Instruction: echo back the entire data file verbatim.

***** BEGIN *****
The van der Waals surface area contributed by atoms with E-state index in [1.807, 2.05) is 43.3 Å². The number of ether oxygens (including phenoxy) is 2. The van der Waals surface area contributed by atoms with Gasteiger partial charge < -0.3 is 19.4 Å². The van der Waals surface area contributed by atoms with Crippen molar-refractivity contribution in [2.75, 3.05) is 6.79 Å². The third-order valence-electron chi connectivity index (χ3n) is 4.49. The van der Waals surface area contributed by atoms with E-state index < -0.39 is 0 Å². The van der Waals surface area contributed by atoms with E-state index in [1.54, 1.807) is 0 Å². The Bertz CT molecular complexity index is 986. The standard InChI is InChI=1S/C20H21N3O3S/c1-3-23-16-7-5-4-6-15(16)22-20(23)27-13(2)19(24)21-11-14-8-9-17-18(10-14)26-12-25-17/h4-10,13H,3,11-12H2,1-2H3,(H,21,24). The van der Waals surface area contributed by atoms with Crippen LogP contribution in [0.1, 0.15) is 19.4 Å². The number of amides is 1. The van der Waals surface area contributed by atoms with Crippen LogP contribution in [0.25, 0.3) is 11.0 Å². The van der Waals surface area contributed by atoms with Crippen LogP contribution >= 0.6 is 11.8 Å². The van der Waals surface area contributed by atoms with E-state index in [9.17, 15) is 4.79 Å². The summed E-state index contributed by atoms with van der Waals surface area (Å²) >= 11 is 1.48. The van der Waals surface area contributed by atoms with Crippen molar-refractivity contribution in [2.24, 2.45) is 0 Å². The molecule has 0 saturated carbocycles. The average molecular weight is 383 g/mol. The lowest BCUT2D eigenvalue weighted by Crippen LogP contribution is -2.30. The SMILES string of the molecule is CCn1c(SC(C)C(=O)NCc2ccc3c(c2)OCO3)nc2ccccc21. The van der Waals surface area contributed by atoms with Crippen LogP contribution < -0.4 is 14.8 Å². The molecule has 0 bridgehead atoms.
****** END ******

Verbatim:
The van der Waals surface area contributed by atoms with E-state index in [1.807, 2.05) is 43.3 Å². The number of ether oxygens (including phenoxy) is 2. The van der Waals surface area contributed by atoms with Gasteiger partial charge < -0.3 is 19.4 Å². The van der Waals surface area contributed by atoms with Crippen molar-refractivity contribution in [2.75, 3.05) is 6.79 Å². The third-order valence-electron chi connectivity index (χ3n) is 4.49. The van der Waals surface area contributed by atoms with E-state index < -0.39 is 0 Å². The van der Waals surface area contributed by atoms with E-state index in [1.54, 1.807) is 0 Å². The Bertz CT molecular complexity index is 986. The standard InChI is InChI=1S/C20H21N3O3S/c1-3-23-16-7-5-4-6-15(16)22-20(23)27-13(2)19(24)21-11-14-8-9-17-18(10-14)26-12-25-17/h4-10,13H,3,11-12H2,1-2H3,(H,21,24). The van der Waals surface area contributed by atoms with Crippen LogP contribution in [0.1, 0.15) is 19.4 Å². The number of amides is 1. The van der Waals surface area contributed by atoms with Crippen LogP contribution in [0.25, 0.3) is 11.0 Å². The van der Waals surface area contributed by atoms with Crippen LogP contribution >= 0.6 is 11.8 Å². The van der Waals surface area contributed by atoms with E-state index in [9.17, 15) is 4.79 Å². The summed E-state index contributed by atoms with van der Waals surface area (Å²) >= 11 is 1.48. The van der Waals surface area contributed by atoms with Crippen molar-refractivity contribution in [2.24, 2.45) is 0 Å². The molecule has 0 saturated carbocycles. The average molecular weight is 383 g/mol. The lowest BCUT2D eigenvalue weighted by Crippen LogP contribution is -2.30. The SMILES string of the molecule is CCn1c(SC(C)C(=O)NCc2ccc3c(c2)OCO3)nc2ccccc21. The van der Waals surface area contributed by atoms with Crippen LogP contribution < -0.4 is 14.8 Å². The molecule has 0 bridgehead atoms.